ALFRED ADLER – POWER AND SOCIAL FEELING
By René Wadlow
Alfred Adler, whose birth anniversary we mark on February 7, believed that there were two decisive forces at work in world history and in the life of each individual: a striving for power and a social feeling. Both forces stemmed from man’s upward striving from inferiority to perfection.
Alfred Adler (1870-1937), a Vienna psychotherapist and medical doctor, was part of the early circle of Sigmund Freud. However, the two men disagreed on what each felt to be fundamental positions. In 1911, Adler left the Freud circle and founded his own approach which he called “individual psychology”.
For Adler, there are similarities between the evolution of man within history and the evolution of each individual. In history, man, a physical dwarf in comparison with the animals around him and the forces of Nature, must compensate for this weakness by developing a pattern of cooperation with other humans around him. Likewise, each child is born, a dwarf in comparison to the adults around him. Thus each child must develop a sense of self-esteem. If this development is hindered in some way, as the result of brutal parents or a hostile milieu, the search for self-esteem can become neurotic. There can be over-compensation as well as a closing in on oneself.
Over-compensation can result in a quest for power. Striving for self-esteem and power is a natural process, but with over-compensation, the search for power can become the dominant aspect of the personality. Adler had read and been influenced by the writings of Friedrich Nietzsche who glorified the will-to-power. For Adler, an over-development of the will-to-power can become a deep seated neurosis. Only a health balance between the forces of cooperation and the individual will -to-power can make for a harmonious individual and a harmonious society.
In 1897, he married Raissa Epstein, a Russian who was also a student at the University of Vienna. She was part of Russian Marxist circles living in Austria and a friend of Leon Trotsky and his milieu. Through her, Adler joined socialist circles and became convinced that society helped to create the personality of the individual. Therefore, for a health personality, there needs to be a healthy society, free from domination. Adler also saw the need for a society based on equality between men and women, so that the personality of both men and women could develop fully. He was an early feminist and champion of the equality of women and men.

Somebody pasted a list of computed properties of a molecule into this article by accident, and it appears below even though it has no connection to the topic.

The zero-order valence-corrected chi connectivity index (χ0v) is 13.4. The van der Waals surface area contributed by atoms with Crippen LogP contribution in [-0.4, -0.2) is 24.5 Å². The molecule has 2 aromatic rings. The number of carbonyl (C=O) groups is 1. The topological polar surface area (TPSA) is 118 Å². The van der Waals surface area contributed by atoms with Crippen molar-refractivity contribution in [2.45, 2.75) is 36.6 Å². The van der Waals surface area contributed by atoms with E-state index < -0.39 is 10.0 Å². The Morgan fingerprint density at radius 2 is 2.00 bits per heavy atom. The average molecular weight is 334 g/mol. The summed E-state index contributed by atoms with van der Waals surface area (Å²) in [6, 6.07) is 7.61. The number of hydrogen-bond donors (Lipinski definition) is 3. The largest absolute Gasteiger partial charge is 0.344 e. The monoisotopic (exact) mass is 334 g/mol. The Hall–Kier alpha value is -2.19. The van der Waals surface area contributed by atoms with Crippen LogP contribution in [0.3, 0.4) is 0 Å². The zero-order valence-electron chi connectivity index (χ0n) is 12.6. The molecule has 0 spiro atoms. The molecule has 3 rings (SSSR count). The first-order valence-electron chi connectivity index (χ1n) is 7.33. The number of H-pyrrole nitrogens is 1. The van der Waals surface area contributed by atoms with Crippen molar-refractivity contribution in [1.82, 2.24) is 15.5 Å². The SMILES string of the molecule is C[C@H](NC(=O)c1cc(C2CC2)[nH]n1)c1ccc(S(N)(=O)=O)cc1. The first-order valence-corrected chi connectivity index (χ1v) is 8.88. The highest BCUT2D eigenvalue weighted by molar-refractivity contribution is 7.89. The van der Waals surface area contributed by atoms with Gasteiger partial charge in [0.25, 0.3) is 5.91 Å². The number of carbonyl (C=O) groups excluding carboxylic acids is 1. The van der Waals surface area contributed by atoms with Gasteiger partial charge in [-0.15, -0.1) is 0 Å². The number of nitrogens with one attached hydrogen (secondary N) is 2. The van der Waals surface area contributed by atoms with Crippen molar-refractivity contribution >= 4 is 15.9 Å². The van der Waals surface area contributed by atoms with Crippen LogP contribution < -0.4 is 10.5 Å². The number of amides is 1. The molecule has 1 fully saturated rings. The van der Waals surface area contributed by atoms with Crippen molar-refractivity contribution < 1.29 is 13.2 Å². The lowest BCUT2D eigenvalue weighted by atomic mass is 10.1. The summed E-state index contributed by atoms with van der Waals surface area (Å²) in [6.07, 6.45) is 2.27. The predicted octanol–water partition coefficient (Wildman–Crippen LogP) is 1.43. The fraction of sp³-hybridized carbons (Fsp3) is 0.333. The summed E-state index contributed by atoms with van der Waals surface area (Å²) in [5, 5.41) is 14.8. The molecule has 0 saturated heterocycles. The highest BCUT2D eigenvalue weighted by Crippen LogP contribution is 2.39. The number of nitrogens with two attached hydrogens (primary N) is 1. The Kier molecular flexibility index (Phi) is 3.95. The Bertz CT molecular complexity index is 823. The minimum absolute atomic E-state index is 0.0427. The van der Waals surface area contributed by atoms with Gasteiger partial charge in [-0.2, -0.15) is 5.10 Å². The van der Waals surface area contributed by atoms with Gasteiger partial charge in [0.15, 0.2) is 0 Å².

His work as a psychotherapist and writer was halted by the start of the 1914-1918 World War. As a medical doctor, he was incorporated into the Austro-Hungarian Army where he was able to contemplate man’s neurotic striving for power. At the end of the war, both by his observations and the Marxist analysis of his wife, he felt that the will-to-power dominated the sense of social-feeling and cooperation. In fact, power-hungry leaders and groups debased mass social feeling by using it as a thirst for dominance. The social feeling of soldiers during the war was used for battlefield goals with efforts to exclude any social feeling for the enemy. He wrote that when violence is to be committed, it is frequently done by “appealing to justice, custom, freedom, the welfare of the oppressed and in the name of culture.” Power-seekers transform social feeling “from an end into a means, and it is pressed into the service of nationalism and imperialism.”
The only way to counter this neurotic sense of power-seeking is to develop preventive methods by developing social feeling and cooperation. During the 1920s, Adler stressed the need for the development of social feeling by developing new, cooperative forms of childhood education within the family and schools. Adler stressed the profound experience of togetherness, an intense connection extending across the largest reaches of history and societies.
However, by 1934, he saw that the sense of togetherness in Germany and Austria was going to be used again to create togetherness among a small circle and subverting the use of social feeling by making it a facade for nationalism, racism and imperialism. Adler was considered a Jew by the Nazis because his parents were Hungarian Jews although Judaism as a religion played little role in his intellectual life. He left to teach in New York City and died in 1937 on a lecture tour in Scotland. He did not see the events of the Second World War, but there would have been little to make him alter his views on how the power principle can be utilized by antisocial leaders.
For an overview of Adler’s views of psychology see: Henry L. Ansbacher and Rowena R. Amsbacher (eds), The Individual Psychology of Alfred Adler (New York: Harper and Row, 1964)
For the late views of Adler on the need for a society based on social feeling see his book published shortly after his death: Alfred Adler, Social Interest: A Challenge to Mankind (London, Faber and Faber, 1938)
Prof. René Wadlow is President of the Association of World Citizens.